Tag Archives: Economy

-A message from the Dean-

In academia, September marks a fresh start, a new chapter. We are delighted to be saying hello to our new members at the British Chamber Academy, and to be welcoming back some familiar faces, too. The past few months haven’t been easy, so we have put together a selection of initiatives in order to support our community and help you and your business get the best out of these unprecedented times. 

To start, we are now offering online executive education to individuals and organisations who wish to acquire immediately applicable skills, knowledge and enhance their professional network. The upcoming training schedule offers a wide variety of digital workshops, carefully configured to address the challenges associated with remote working environments and encouraging individuals to maximise the benefits of our digitised world. 

In cooperation with Brussels New Generation (BNG), the academy will be offering digital workshops targeted at young professionals, who aim to enrich their employability and thrive within increasingly competitive labour markets. 

Academy ‘credits’ are being introduced as a method of preventing participant  ‘e-learning fatigue’. This development aims to maximise the digital learning experience of our clients and encourages the purchase of ‘credits’ to allow the completion of  a series of shorter, more engaging workshops as opposed to one less productive training session. 

As part of our long term commitment to improving the quality of work within our business community, we will continue to utilise our extensive network of like-minded professionals and offer specialised courses in support of broader social initiatives such as promoting women in enterprise.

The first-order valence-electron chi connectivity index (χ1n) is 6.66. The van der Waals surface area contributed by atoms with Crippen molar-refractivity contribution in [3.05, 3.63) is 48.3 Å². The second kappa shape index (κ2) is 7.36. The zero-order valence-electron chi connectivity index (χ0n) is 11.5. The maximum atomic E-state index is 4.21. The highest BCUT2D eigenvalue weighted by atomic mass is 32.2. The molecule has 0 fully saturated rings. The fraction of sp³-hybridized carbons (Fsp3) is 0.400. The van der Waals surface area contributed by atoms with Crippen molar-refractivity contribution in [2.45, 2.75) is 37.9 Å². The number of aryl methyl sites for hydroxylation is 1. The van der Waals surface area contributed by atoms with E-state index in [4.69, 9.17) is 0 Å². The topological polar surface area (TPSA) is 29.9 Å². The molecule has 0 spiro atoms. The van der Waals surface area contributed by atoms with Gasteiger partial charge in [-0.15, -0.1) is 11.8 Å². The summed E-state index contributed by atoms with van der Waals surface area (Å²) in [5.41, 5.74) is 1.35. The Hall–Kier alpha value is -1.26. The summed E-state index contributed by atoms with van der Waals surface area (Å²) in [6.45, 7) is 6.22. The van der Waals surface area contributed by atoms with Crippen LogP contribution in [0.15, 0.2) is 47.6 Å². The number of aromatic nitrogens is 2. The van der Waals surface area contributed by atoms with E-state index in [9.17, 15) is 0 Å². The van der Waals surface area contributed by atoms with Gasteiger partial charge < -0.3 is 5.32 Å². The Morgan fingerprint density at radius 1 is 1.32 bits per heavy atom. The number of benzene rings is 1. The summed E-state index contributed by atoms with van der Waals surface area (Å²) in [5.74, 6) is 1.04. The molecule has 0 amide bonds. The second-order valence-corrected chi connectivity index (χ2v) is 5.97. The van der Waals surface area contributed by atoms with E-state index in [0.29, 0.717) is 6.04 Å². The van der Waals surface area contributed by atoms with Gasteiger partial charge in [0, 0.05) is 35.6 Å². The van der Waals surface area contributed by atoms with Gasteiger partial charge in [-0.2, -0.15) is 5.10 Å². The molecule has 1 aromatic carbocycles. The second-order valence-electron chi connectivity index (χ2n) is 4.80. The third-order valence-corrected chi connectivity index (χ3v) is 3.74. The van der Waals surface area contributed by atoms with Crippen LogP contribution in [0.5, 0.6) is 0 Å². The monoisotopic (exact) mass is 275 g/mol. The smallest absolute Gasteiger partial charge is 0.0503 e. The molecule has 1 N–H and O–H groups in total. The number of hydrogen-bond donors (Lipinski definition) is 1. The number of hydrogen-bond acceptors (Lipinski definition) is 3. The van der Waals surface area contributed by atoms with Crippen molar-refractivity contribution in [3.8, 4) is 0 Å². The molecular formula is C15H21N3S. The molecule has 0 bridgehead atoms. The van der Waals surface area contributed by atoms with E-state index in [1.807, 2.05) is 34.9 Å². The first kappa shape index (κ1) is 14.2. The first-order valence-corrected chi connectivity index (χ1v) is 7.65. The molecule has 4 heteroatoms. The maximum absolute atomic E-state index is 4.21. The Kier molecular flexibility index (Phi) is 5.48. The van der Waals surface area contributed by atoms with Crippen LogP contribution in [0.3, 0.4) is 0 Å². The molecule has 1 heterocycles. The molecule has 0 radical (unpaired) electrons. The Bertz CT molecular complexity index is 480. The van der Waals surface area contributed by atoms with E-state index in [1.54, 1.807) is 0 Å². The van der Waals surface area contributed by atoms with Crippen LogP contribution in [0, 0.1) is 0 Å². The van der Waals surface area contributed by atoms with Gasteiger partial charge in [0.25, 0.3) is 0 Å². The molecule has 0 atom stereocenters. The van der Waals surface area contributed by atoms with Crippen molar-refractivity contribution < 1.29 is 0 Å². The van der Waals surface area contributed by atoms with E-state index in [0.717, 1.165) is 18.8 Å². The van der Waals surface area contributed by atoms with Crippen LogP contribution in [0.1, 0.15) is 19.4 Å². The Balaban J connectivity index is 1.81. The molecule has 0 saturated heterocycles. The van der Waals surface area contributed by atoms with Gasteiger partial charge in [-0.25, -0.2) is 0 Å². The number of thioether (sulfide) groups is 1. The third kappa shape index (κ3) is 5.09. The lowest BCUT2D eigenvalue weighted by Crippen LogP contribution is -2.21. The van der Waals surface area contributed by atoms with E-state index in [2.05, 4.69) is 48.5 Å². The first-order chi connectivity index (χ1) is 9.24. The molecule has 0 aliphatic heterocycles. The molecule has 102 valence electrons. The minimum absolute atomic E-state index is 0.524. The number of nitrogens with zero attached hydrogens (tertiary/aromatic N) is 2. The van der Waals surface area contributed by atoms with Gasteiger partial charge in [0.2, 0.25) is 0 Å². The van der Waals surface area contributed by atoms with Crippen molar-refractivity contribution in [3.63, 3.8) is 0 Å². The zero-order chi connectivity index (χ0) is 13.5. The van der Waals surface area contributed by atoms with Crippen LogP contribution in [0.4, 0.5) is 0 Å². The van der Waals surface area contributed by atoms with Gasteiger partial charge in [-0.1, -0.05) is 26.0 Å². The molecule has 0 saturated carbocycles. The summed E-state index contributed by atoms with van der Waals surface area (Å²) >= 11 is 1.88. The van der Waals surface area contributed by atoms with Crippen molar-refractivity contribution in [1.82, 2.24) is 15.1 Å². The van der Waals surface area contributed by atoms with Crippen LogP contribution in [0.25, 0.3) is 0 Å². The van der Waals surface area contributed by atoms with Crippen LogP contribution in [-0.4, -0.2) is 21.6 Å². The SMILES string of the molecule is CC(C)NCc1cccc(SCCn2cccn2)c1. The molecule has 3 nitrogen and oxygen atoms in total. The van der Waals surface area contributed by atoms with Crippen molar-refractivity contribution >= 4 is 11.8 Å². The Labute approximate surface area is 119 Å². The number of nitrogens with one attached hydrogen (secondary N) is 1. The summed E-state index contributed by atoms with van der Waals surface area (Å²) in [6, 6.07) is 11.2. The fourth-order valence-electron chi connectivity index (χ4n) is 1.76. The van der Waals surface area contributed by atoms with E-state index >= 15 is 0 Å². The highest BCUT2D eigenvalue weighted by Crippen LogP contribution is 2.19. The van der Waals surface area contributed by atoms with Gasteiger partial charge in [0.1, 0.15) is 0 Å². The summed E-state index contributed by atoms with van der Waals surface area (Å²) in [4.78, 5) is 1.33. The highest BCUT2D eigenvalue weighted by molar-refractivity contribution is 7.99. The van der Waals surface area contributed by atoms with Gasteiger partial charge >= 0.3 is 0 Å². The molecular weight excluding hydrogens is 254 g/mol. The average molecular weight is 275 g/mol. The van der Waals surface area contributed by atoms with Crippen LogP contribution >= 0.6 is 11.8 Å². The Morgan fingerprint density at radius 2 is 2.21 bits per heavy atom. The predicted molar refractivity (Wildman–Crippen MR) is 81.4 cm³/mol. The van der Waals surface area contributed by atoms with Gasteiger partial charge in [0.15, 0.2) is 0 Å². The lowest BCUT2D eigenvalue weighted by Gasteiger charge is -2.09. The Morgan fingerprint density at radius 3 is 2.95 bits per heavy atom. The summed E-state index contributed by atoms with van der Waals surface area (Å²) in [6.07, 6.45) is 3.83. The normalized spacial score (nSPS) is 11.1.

I look forward to virtually meeting with you soon!

Dirk Daenen

Click here to register for our upcoming trainings!

By César Guerra Guerrero
Partner & Director of Trade Policy at Euraffex

The number of Free Trade Agreements (FTAs) have surged in the last years. It is clear that applied tariff levels and the number of comprehensive trade agreements of a country determine its readiness to constructively engage in ambitious trade treaties. For example, it is relatively easy to strike deals with Singapore or Chile, but it is completely different with Mercosur. In my view, a successful conclusion of a process depends on the political will and the real room for manoeuvre to accommodate each other’s interests.

Most of the time, governments must make important and difficult decisions to bridge gaps, especially in the final stages of negotiations. Trade negotiators have the ability to present results in a way that shows the benefits and minimises concessions to justify their decisions, so that FTAs will always prove positive in countries, or blocks of countries, that are so lined up with the free trade agenda. However, this is not exempted from partisan backfire that would normally use political arguments to prevent moving forward on the trade agenda. As long as negotiators prove that sensitivities were protected by using alternative treatments and specific non-trade concerns were addressed somehow, countries would be inclined to make hard calls to close a deal.